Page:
Strength Testing with the Single Leg Wall Hold Test

assessment Feb 15, 2018

A single leg wall hold is a functional performance test that looks at the capacity of our knee’s to bear load as well as the strength of the surrounding musculature (quadriceps/hamstrings/glutes).

They are very similar to a single leg squat but the main difference is that you’re leaning against the wall and that your knee/hip is bent to 90 deg and maintaining this position for as long as possible. “One leg squat and wall squat exercises are used in both athletic training and during knee rehabilitation programs” (Escamilla. R , Zheng. N , Hreljac. A ,Imamura. R , MacLeod. T , Edwards. W , Fleisig. G and Wilk. K, 2009).  

The Single Leg wall hold/squat is a very useful clinical exercise and along with other weight-bearing exercises that are similar because it has been shown in patients suffering from Patellofemoral pain syndrome (PFPS) that is has helped “patients to recover faster and return to function earlier” (Escamilla. R , Zheng. N , Hreljac. A ,Imamura. R , MacLeod. T , Edwards. W , Fleisig. G, Wilk. K, Moorman. C and Andrews. J,  2009).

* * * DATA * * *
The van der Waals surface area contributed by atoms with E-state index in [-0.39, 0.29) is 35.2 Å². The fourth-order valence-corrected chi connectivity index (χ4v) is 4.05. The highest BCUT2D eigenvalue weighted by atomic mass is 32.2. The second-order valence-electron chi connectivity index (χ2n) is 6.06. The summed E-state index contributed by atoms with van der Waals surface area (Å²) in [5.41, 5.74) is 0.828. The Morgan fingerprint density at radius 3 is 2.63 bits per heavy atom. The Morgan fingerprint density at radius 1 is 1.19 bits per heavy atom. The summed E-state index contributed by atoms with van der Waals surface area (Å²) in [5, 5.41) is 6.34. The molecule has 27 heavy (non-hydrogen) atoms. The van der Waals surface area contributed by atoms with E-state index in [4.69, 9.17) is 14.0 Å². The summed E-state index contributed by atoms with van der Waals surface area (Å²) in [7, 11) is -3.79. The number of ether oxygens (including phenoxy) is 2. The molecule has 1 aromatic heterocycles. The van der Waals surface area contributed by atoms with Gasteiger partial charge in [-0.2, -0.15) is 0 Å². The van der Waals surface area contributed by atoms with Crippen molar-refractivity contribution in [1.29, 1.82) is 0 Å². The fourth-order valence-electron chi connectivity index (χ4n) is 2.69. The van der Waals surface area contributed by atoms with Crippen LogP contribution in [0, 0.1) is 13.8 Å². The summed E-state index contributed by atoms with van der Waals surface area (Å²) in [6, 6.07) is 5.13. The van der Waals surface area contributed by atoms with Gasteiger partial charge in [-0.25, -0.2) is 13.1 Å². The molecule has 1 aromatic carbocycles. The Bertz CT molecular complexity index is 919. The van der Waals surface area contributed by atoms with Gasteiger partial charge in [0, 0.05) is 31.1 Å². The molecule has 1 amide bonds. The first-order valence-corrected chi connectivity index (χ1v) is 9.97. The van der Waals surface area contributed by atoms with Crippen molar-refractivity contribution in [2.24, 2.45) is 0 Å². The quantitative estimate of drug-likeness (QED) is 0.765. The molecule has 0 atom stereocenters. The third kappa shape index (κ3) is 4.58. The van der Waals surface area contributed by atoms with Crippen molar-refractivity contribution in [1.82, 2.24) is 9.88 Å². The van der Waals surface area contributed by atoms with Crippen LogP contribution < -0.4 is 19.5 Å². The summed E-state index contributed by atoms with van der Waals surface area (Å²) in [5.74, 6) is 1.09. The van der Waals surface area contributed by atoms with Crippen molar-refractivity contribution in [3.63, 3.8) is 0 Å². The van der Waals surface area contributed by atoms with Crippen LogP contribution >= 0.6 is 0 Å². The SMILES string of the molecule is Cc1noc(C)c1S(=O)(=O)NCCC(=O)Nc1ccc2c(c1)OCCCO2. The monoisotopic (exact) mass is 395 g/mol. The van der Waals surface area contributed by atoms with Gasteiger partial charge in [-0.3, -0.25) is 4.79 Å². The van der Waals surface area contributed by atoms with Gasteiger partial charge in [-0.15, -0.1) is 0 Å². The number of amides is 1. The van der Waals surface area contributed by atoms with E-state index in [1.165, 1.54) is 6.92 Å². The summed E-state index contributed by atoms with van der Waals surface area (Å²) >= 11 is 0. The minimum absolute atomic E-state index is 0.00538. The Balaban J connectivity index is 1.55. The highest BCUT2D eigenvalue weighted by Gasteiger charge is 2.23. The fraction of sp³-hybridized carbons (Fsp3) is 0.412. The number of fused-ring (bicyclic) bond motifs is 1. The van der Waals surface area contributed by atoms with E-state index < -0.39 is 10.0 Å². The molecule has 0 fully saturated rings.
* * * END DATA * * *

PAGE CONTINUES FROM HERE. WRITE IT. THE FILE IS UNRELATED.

Some of the Highlights from both of the studies include:

  • “PCL tensile force was lower and ACL tensile force was higher in the one leg squat and wall squat short compared to the wall squat long” (Escamilla. R, 2009).
  • “Low ACL tensile force was generated during the one leg squat between 0-40° knee flexion” (Escamilla. R, 2009).
  • “The use of weight-bearing exercises have been shown to be effective, both in short- and long-term outcomes, in decreasing PFPS and in enhancing functional performance” (Escamilla. R, 2009).

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